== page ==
Charging point shortage stops drivers switching: Electric car revolution at crisis point
- Motoring groups: More needs to be done to provide the infrastructure required
- Challenge laid bare over Christmas when charging points were overwhelmed
- Concerns are mounting that parts of the country are being left behind
A lack of charging points and expensive plug-in costs are holding back Britain’s electric car revolution, motoring groups have warned.
In a stark message to ministers, they said more needs to be done to provide the infrastructure required for drivers to switch to greener vehicles in an affordable way.
The challenge was laid bare over Christmas when motorway charging points were overwhelmed and queues of Tesla cars built up as families travelled to visit relatives. And concerns are mounting that parts of the country are being left behind.
Government figures show nearly a third of charging points are in London, and Westminster has more than Liverpool, Manchester, Newcastle, Leeds, Sheffield and Birmingham combined.
There is one charger available for every mile on average in the capital compared to one every 16 miles in English counties, according to analysis from the County Councils Network (CCN). And while electric vehicle (EV) sales outstripped diesel sales last year, it is feared high prices and a lack of infrastructure will hamper further progress, particularly in towns and poorer areas.
Just 509 charging points were added to the network in December, or around 16 a day – far fewer than the 100 a day target.
RAC spokesman Simon Williams said: ‘At the moment there are not enough [chargers] at motorway services, which can lead to lots of frustration. We are also very aware that the networks have some reliability issues. There’s nothing worse for EV drivers who have taken the time to plan where they are going to recharge only to find that chargers are out of order.’
The AA warned that many drivers, including critical workers, cannot afford an EV and are being priced out of driving on the road by levies on petrol and diesel engines such as the fee in the so-called Ultra Low Emission Zone (ULEZ) in London.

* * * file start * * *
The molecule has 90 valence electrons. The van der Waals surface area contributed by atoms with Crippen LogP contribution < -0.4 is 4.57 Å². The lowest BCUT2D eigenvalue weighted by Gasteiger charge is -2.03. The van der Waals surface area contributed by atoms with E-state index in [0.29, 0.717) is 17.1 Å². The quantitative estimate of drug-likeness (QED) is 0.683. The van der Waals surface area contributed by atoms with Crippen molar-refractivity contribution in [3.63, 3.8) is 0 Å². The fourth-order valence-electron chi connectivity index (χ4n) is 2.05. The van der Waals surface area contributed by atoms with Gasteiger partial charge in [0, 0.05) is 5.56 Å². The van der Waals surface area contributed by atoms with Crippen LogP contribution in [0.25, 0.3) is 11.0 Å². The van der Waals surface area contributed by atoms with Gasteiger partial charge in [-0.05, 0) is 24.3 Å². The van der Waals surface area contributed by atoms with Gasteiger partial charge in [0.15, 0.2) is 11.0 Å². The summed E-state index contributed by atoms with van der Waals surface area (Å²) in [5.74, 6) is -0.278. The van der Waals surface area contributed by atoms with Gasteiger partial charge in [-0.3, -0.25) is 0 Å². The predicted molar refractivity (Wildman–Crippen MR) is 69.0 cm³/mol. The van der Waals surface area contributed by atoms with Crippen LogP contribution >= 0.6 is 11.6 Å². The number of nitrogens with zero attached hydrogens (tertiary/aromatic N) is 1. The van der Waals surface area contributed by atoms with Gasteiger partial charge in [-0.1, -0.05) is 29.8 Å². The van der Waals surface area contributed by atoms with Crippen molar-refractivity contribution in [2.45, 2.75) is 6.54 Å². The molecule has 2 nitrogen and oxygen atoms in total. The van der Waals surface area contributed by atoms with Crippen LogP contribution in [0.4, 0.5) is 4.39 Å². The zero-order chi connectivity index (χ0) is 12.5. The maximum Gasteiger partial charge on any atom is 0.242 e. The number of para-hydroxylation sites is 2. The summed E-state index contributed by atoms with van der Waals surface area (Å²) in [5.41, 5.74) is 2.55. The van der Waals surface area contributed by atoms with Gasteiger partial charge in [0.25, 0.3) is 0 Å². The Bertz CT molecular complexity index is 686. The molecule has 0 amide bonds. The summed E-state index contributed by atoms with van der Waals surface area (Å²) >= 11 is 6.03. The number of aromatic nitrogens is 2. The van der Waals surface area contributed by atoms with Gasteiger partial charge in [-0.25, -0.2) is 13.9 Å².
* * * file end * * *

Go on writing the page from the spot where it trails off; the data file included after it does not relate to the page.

AA fuel prices spokesman Luke Bosdet said: ‘The problem is having the finances to afford the switch – which is why low-paid London workers in critical community health services need help. The ULEZ, soon to be extended, charges those workers £12.50 a day to go about their vital work because they can only afford older fossil-fuelled vehicles.’
The Society of Motor Manufacturers and Traders (SMMT) called for a vast increase in the number of charging points being installed around the country. SMMT chief executive Mike Hawes said: ‘What’s needed is an infrastructure network that is built ahead of demand.’
Pod Point, an electric vehicle charging point provider, is hoping to play its part. It works with Tesco, Lidl and the NHS to develop charging bays.
James McKemey, head of policy and public affairs, said that the Government has got the ‘big calls right’, but the private sector will have to take the lead in expanding the charging infrastructure.
A Department for Transport spokesman said: ‘This Government is providing over £1.6billion to support the continued roll-out of chargepoints and we recently pledged £450m through our Local Electric Vehicle Infrastructure Fund for local authorities throughout England to develop plans for, and install, charging infrastructure. We are also encouraging councils to make use of our £20m On-Street Residential Chargepoint Scheme to support the rollout of public chargepoints in residential areas.’